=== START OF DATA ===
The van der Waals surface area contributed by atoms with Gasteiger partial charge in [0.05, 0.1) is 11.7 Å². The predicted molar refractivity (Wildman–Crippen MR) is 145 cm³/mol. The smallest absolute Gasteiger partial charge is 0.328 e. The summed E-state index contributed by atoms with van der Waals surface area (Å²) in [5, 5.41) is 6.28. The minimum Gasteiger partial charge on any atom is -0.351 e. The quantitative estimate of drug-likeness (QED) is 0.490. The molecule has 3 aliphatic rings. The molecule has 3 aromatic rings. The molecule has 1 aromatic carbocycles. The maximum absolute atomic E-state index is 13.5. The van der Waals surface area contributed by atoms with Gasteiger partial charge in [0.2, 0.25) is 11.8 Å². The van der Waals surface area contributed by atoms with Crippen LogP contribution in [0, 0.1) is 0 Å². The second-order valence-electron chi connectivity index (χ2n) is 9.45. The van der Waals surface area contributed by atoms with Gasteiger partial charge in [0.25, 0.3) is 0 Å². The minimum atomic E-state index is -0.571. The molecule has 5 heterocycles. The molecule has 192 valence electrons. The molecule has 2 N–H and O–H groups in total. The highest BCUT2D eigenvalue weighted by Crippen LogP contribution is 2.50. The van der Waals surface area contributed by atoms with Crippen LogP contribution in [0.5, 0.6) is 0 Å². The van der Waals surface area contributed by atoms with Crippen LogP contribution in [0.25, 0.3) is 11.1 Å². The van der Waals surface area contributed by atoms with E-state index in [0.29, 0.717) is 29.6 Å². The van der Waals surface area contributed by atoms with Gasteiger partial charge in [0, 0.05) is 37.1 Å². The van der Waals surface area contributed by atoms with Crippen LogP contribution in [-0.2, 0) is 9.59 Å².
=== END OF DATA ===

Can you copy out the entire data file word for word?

The van der Waals surface area contributed by atoms with Gasteiger partial charge in [0.05, 0.1) is 11.7 Å². The predicted molar refractivity (Wildman–Crippen MR) is 145 cm³/mol. The smallest absolute Gasteiger partial charge is 0.328 e. The summed E-state index contributed by atoms with van der Waals surface area (Å²) in [5, 5.41) is 6.28. The minimum Gasteiger partial charge on any atom is -0.351 e. The quantitative estimate of drug-likeness (QED) is 0.490. The molecule has 3 aliphatic rings. The molecule has 3 aromatic rings. The molecule has 1 aromatic carbocycles. The maximum absolute atomic E-state index is 13.5. The van der Waals surface area contributed by atoms with Gasteiger partial charge in [0.2, 0.25) is 11.8 Å². The van der Waals surface area contributed by atoms with Crippen LogP contribution in [0, 0.1) is 0 Å². The second-order valence-electron chi connectivity index (χ2n) is 9.45. The van der Waals surface area contributed by atoms with Gasteiger partial charge in [0.25, 0.3) is 0 Å². The minimum atomic E-state index is -0.571. The molecule has 5 heterocycles. The molecule has 192 valence electrons. The molecule has 2 N–H and O–H groups in total. The highest BCUT2D eigenvalue weighted by Crippen LogP contribution is 2.50. The van der Waals surface area contributed by atoms with Crippen LogP contribution in [0.5, 0.6) is 0 Å². The van der Waals surface area contributed by atoms with Crippen LogP contribution in [0.25, 0.3) is 11.1 Å². The van der Waals surface area contributed by atoms with E-state index in [0.29, 0.717) is 29.6 Å². The van der Waals surface area contributed by atoms with Gasteiger partial charge in [0, 0.05) is 37.1 Å². The van der Waals surface area contributed by atoms with Crippen LogP contribution in [-0.2, 0) is 9.59 Å².